But if Java can RELEASE memory back to the OS instead of a monotonic increase in memory footprint over time, the default Xmx can then be set to a much higher value. So in effect it will achieve the same aim as you have proposed here ;)

mhunsicker
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Joined: 2005-09-06
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So you're saying that because some programs are ill-behaved and use too much memory (garbage collection does not eliminate memory leaks), well-behaved programs should not have the opportunity to use as much memory as they need?

Of course the VM should release memory back to the OS, but I see no valid reason for limiting a program's maximum amount of memory beyond technical issues in the VM. And end users don't want to hear that technical issues with the language are causing them problems.

Also, what other language that is in widespread use has such a memory limitation?

alexlamsl
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Joined: 2004-09-02
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> Also, what other language that is in widespread use
> has such a memory limitation?

AFAIK, there don't seem to be one - and that is why we should keep this Feature in Java, coz it's a good one.

mhunsicker
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Joined: 2005-09-06
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What if the ability to limit your memory usage were left in for whatever purposes (backward compatibility if nothing else), but a flag is made available allowing the application to use as much memory as needed?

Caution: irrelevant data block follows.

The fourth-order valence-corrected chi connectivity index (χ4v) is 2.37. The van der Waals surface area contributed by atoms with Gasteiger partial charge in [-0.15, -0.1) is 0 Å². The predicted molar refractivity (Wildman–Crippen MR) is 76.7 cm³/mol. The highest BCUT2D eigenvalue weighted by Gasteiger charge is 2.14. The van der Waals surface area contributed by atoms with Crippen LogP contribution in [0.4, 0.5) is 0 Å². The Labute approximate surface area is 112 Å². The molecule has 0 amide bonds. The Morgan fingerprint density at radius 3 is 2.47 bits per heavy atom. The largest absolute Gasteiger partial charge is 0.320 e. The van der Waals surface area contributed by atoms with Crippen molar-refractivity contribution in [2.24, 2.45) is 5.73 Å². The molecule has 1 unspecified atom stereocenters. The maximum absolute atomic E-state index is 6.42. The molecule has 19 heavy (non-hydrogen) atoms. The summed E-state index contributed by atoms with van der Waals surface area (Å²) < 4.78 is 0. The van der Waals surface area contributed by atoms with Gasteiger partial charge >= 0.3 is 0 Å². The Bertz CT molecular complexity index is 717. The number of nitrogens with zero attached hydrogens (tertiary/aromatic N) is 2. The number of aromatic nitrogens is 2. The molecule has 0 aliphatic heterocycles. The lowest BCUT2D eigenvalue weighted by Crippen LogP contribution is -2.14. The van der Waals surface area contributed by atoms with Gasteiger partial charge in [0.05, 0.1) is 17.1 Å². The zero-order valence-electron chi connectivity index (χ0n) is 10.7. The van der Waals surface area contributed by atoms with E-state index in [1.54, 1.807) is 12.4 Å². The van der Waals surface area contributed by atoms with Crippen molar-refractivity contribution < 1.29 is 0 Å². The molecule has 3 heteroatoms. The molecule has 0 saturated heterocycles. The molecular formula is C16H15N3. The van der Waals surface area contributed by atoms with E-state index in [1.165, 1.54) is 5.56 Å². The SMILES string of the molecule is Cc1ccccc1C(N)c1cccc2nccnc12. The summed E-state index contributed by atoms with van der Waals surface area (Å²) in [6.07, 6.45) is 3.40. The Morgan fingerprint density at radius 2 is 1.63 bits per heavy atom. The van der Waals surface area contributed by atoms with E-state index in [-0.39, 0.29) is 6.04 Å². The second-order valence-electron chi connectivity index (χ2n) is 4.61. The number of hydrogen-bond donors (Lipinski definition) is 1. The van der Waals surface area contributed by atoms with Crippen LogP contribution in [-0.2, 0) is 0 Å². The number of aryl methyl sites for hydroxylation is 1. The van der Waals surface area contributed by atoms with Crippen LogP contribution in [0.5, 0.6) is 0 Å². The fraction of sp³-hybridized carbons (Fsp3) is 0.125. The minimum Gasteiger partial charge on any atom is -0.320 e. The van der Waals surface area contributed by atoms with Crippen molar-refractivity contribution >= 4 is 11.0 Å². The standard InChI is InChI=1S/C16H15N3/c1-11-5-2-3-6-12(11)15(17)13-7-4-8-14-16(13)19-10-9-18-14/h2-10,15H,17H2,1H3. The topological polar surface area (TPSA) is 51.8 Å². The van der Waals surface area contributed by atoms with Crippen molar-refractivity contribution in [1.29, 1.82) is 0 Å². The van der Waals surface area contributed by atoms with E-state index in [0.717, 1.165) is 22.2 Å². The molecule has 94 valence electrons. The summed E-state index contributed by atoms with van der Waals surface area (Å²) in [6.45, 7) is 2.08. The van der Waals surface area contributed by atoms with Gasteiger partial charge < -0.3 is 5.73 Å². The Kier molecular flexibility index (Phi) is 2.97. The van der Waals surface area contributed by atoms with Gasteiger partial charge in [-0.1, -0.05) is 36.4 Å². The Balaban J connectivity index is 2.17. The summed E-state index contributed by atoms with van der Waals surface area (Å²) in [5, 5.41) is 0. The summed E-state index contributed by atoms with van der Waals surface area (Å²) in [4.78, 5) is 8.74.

I'm not following what's a use-case for wanting to limit memory. Yes, a program COULD use all your memory. So? Maybe that's what my program is supposed to do. That's why I have 2 GB in my machine: so my apps can use it.

I do image editing with large files at home. This consumes alot of memory, so I've upgraded my memory. I bought it so my apps can use it.

I've also used programs that had memory leaks. If it was bad enough that it caused me problems, I quit using it.

I'm not against java helping the developer whenever possible, but forcing me to know up front my memory usage is just bad. What if you made a java-based Word processor? You're going to arbitrarily limit how long of a document the user can write? You have no way of knowing how much memory they will need.

alexlamsl
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Joined: 2004-09-02
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Yes, I've got tons of RAM on my desktop as well - but I want myself, the user, to decide how much I'm going to allow that program that you have written to use.

There are times (and it's quite often) that "If it was bad enough that it caused me problems", I will simply end up having data losses (due to your program dragging the whole system), so it's irreversible damage right before I can "quit using it".

jwenting
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Joined: 2003-12-02
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and while we're at it bring in the pointers so we can malloc(100000000)?

olsonje
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Joined: 2005-08-10
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This would definatly be nice.